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Collagen 101: What to know about the supplement everyone is talking about

Interest in collagen supplements is high, but do they actually work?

Is it me or is collagen having a moment? It seems like everyone these days is consuming collagen or asking about consuming collagen. According to Google, search interest in collagen spiked in the past year. So should you be adding it to your diet? While it's a personal decision, like taking any other supplement, as a registered dietitian I can help you break it all down.

What exactly is collagen?

Collagen is the most abundant protein in your body. It's made from the amino acid glycine and proline with the assistance of vitamin C. It accounts for about one-third of your protein makeup. We need protein for many processes including building and repairing muscle, to transport fat soluble vitamins and even to provide satiety.

But, what does all of this specific protein, collagen, actually do? Its function is what makes it uber impressive and play a leading role in our overall health and well-being. (This even includes appearance.) It’s famous for acting as the “glue” that holds your body together. It helps you maintain and repair healthy bones, skin, muscles, tendons, cartilage, joints, ligaments, blood vessels, eyes, hair and even your digestive tract. Sadly we produce less collagen as we age (and lower quality to boot).

If you’ve been eyeing that new collagen supplement on your local health food store's shelf, you may have seen the words “type I and II” as many supplements will market this on their packaging. About 28 types of collagen have been identified, but the most common types are one through five, type I accounting for 90% found in connective tissue in the body including skin, tendon and bone tissue. Type II collagen is found mostly in cartilage.

Why would someone ingest collagen as a supplement?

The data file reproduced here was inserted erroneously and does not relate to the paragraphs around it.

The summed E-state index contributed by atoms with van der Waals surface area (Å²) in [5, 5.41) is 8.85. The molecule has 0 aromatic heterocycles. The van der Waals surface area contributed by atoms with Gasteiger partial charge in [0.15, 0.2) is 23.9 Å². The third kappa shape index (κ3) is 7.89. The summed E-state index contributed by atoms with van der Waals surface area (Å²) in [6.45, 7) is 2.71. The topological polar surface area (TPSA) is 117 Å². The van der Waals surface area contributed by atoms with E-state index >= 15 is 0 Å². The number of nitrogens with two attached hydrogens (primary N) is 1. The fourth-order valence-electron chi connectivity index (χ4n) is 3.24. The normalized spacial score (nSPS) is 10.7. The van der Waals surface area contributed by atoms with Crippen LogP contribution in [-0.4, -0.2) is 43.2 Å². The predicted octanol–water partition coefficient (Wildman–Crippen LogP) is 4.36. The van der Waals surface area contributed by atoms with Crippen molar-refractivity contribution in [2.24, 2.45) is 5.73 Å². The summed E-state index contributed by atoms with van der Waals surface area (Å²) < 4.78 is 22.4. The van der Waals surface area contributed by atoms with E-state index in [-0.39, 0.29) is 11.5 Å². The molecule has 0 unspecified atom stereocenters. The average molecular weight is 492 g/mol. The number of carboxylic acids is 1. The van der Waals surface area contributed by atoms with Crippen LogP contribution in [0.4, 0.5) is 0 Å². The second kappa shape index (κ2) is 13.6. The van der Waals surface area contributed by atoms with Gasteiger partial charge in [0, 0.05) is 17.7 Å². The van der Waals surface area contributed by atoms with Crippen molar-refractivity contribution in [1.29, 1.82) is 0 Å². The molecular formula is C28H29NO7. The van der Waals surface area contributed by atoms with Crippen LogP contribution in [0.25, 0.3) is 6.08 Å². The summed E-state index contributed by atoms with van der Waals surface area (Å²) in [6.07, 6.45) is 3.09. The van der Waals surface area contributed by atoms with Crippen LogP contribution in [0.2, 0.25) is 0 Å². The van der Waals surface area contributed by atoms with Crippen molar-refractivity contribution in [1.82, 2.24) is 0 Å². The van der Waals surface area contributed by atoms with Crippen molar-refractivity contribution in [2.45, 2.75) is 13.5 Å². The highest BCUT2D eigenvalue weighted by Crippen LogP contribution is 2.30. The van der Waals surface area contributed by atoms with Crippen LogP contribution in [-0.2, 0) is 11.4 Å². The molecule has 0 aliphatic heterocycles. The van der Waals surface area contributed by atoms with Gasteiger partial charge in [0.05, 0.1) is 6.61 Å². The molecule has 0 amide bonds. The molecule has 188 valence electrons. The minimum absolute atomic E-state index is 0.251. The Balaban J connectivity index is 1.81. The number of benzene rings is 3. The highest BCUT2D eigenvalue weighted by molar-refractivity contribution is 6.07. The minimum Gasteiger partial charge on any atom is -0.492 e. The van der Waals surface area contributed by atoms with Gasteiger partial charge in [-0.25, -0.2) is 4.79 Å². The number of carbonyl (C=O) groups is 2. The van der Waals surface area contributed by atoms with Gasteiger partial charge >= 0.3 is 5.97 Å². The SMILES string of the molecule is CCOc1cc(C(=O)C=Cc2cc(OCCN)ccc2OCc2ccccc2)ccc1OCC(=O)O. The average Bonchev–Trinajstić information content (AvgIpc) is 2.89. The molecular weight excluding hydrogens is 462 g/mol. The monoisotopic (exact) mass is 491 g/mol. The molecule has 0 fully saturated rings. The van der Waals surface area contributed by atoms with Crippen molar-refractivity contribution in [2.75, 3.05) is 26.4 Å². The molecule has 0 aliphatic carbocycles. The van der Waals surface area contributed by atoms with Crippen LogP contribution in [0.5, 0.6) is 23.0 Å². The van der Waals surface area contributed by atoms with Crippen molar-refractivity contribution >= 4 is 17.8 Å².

Aside from the above mentioned roles it plays in your body and health, collagen can also help to build muscle mass, which can lead to a super-charged metabolism and healthy weight management.

It may also help plump the skin, lending its powers to those of us who’d love to look and feel more youthful and research has also found a link to ingesting collagen peptides as a therapeutic agent for management of osteoarthritis and joint pain.

Whether someone is trying to support their gut health, improve fine lines or reduce pain-associated with arthritis, there are a multitude of reasons why people are buying collagen. You’ll find collagen mostly in the form of powders but also in capsules. It's important to note that the U.S. Food and Drug Administration does not review collagen supplements before they're sold.

If you want to use collagen supplements, make sure to buy high quality products. Look for hydrolyzed collagen since that means the collagen is broken into smaller more easily absorbed and utilized compounds. Stay away from products that have unnecessary filler ingredients and artificial flavors or sweeteners. Since many high quality collagen peptide powders are flavorless, you can mix them into everything from warm or cold drinks, to soups and even baked goods.

Many collagen products can be pricey, but if you’re willing to spend the money to possibly reap the rewards, side effects are rare. Though you should always talk to your doctor before adding any supplements to your diet.

On TODAY, NBC News investigative and consumer correspondent Vicky Nguyen spoke with Dr. Ellen Marmur, a New York City-based dermatologist, who stressed that you should not stay on these supplements forever. Instead, recommending using them for three months at a time.

If you're hoping to boost your collagen intake the old fashioned way, you can eat foods high in lysine (such as red meat, eggs and pork) and glycine (bone broth, dairy and fish) and make sure to get your vitamin C from daily servings of fruit and veggies, too.